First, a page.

A 2009 graduate of the College of Saint Benedict is creating a niche for herself in the strength and conditioning field. Allison Seifert is a second year graduate student at the University of Wisconsin-La Crosse where she is pursuing a master's degree in human performance with an emphasis in strength and conditioning. Her specialty is somewhat unconventional. She credits the CSB/SJU sports medicine program as helping her develop and pursue that niche — the training of dancers.
"A dancer myself, it has always been a vacant spot in my own dance training background and in the background of those I danced with," Seifert said. "After getting involved in the sports medicine program at CSB/SJU, I realized there was no reason dancers shouldn't train as any other athlete to aid in the prevention of injuries and enhancement of performance."
Seifert spent two years working as a strength and conditioning assistant in the CSB fitness center as an undergraduate. The opportunity provided her with hands-on experience while also allowing her to explore the reality of the field under the guidance and support of the head strength coach at CSB.
"Being involved in the strength and conditioning staff at CSB not only provided me with an opportunity to apply what I was learning in the classroom into actual practice, but it was vital in building my confidence as a strength coach and aiding in the development of my own personal philosophies," Seifert said.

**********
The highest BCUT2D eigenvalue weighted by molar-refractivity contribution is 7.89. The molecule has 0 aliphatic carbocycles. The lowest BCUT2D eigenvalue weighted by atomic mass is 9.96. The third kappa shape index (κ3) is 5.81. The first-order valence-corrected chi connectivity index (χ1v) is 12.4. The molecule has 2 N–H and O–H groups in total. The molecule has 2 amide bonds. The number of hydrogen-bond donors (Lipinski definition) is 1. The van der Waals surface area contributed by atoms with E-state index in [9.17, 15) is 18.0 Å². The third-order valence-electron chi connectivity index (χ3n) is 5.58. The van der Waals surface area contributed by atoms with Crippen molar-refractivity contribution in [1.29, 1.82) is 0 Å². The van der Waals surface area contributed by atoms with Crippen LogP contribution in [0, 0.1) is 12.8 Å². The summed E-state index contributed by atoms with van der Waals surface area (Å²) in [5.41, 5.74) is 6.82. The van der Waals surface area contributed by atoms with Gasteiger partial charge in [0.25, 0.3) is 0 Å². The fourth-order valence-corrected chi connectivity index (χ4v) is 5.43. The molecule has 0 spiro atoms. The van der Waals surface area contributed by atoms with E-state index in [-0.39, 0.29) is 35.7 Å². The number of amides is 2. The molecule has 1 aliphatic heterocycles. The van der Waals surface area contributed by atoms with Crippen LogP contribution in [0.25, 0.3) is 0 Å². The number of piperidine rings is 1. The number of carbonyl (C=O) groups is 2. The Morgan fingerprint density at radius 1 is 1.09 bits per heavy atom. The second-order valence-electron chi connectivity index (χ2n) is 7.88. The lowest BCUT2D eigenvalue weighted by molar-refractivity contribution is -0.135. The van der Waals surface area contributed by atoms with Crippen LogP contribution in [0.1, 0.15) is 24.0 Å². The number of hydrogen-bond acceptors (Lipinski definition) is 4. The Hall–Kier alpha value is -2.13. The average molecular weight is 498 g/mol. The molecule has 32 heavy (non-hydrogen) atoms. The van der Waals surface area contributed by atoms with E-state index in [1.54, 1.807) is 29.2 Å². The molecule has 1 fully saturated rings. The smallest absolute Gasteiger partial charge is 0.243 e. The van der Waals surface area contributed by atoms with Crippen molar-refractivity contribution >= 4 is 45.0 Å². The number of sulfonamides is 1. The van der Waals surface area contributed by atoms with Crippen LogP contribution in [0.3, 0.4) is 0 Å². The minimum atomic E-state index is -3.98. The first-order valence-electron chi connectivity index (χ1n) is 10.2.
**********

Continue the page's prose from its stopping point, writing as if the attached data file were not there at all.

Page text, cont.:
And it's that combination of practical experience and coursework that Seifert credits with preparing her for the rigors of graduate school.
"Along with the opportunity to really explore this field, the coursework at CSB/SJU is challenging and effective in getting you to truly understand the material and take responsibility for your education. Now doing graduate work, there have been countless times where I was able to draw from the education and experience that I received at CSB/SJU to be successful at this next level. "
Allison's advice to current or future sports medicine students:
"Allow yourself to dream and be willing to put yourself out there. I am currently pursuing a career in an area that is relatively new, and although that seems scary at times, my excitement for the future and passion for making my dream a reality continues to grow each day and that is what keeps me going. If you are curious about a career, reach out to those who are in that field; from my experience people are more than happy to talk with students about what they do for a living and how they got there. Network, take internships (they don't all have to be months long), and shadow those in careers you may be interested in pursuing. It's these experiences and what you learn about the career, as well as yourself, through the process that will give you an education you will not get anywhere else."